As we’ve previously reported, the automotive sector is pushing the frontier of metal 3D printing by fabricating prototypes, production jigs and fixtures, and end-use parts for automobiles around the world. Exco Engineering is especially ambitious as they 3D print diecast inserts and have been experimenting with printed water jackets. These components have to withstand incredibly harsh environments so Exco had to blaze this AM trail.
Wes Byleveld is the Director of Additive Manufacturing for Exco Engineering, which is the largest high-pressure diecast tool builder in North America. While they don’t make engines themselves, they make the dies for engine components; they can weigh hundreds of thousands of pounds each. Exco is 3D printing the die inserts that go into the cast molds. Inserts are typically machined from H13 tool steel because they bear the brunt of the casting process, which involves high-pressure molten aluminum being injected into the mold.
Years ago, Byleveld sent water jackets to several metal AM companies to find out if they could be printed. “If you can build this part for us, we’ll buy your machine,” Byleveld said. EOS was the only company that took it on and said, “Yes, we’ll give it a try and we’re going to succeed no matter what it takes.” Exco ended up buying an EOS M 400 in 2015 to develop a path to printed die components.
Forged H13 Versus 3D Printed H13
Material performance was the main obstacle to overcome. 3D printed H13 tool steel doesn’t have the same properties as forged H13 steel as Byleveld explains, “It’s extremely hard to produce additively. When you look at some of the parts printed with H13, they’re cracked and full of porosity. When you’re injecting metal at 13,000 PSI in 20 milliseconds, and you have a waterline 1 mm from the surface, if that water line bursts during metal injection it blows open the machine. It’s a big safety concern for me.”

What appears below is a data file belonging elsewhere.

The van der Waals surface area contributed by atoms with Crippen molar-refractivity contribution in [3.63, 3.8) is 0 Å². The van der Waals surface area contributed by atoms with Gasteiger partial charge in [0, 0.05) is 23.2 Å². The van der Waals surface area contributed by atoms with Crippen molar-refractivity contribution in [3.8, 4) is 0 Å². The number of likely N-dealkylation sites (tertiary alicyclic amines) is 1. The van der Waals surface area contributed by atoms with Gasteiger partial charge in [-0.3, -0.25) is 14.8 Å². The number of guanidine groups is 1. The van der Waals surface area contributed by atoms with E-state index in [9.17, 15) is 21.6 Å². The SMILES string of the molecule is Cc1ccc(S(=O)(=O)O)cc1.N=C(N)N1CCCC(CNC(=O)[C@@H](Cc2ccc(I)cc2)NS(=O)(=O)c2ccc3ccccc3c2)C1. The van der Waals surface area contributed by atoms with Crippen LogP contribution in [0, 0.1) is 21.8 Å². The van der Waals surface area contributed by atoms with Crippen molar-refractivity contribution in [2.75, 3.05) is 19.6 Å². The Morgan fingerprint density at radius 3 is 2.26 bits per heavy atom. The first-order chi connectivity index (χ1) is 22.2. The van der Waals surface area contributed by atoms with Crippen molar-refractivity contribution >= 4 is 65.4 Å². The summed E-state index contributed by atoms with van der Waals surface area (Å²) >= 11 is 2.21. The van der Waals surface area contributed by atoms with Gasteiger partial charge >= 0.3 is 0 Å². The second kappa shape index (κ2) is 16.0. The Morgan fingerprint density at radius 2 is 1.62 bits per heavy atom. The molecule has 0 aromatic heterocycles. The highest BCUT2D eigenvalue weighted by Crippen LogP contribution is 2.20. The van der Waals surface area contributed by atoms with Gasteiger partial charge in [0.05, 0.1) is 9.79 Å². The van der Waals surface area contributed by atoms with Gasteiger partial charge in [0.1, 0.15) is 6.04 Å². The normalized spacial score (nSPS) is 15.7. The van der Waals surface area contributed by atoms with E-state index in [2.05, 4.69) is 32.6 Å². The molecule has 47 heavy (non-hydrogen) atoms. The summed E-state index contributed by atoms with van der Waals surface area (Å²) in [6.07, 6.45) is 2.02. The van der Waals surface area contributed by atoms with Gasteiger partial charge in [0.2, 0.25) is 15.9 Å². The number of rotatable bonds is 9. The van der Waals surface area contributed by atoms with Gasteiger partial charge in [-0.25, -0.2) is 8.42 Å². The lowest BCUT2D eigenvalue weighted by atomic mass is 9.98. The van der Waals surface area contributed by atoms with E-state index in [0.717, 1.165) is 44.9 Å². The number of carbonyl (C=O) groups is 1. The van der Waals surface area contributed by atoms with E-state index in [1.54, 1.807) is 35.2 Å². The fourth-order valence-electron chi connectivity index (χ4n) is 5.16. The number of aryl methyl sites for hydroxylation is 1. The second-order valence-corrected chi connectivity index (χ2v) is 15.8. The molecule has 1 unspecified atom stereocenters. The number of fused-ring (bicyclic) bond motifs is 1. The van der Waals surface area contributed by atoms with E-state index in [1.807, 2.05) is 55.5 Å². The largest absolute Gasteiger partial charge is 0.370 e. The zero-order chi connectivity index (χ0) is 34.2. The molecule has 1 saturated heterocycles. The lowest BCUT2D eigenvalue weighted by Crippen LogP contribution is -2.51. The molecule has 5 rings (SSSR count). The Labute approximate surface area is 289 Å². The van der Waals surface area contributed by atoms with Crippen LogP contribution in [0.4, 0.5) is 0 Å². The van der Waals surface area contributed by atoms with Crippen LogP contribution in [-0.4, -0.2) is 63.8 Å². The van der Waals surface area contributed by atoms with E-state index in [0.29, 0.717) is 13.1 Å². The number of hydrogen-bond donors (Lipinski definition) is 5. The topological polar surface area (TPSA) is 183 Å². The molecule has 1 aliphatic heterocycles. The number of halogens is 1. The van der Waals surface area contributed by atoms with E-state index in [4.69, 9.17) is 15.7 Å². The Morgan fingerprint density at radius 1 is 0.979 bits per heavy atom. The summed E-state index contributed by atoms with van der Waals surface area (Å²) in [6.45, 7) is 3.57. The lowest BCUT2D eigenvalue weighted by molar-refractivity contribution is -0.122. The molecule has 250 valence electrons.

We’ve printed die inserts from maraging steel that have lasted more than 150,000 cycles.Wes Byleveld, Director of Additive Manufacturing for Exco Engineering
The Solution: 3D Printed Maraging Steel
Instead of trying to develop a new material, they decided to look back. In the 1960s, maraging steel was developed for high-pressure applications like rocket motor casings. So Exco commissioned a few feasibility studies with a local university and landed on a proprietary heat-treating process that imparts 3D printed maraging steel with mechanical properties that meet or exceed those of H13 tool steel. “The material lasts,” he says. “We’ve printed die inserts from maraging steel that have lasted more than 150,000 cycles.”
Achieving a high cycle count is important because a printed insert cost several times more than a machined insert; savings can still be achieved if the longevity is significantly improved. But there are other costs to consider, such as cycle times, which can be reduced with better conformal cooling patterns enabled through AM. Additionally, downtime is drastically reduced with printed inserts as machining is incredibly time consuming. Those individual savings add up to some serious coinage over the lifetime of a mold.
All of those factors also apply to the printed water jackets that Exco is developing. They’re currently working with one of the Big Three automakers to test their printed water jackets. If the tests go well, automakers will have yet another avenue to increase production efficiency with AM.
For further reading you can find the full interview with Wes Byleveld here.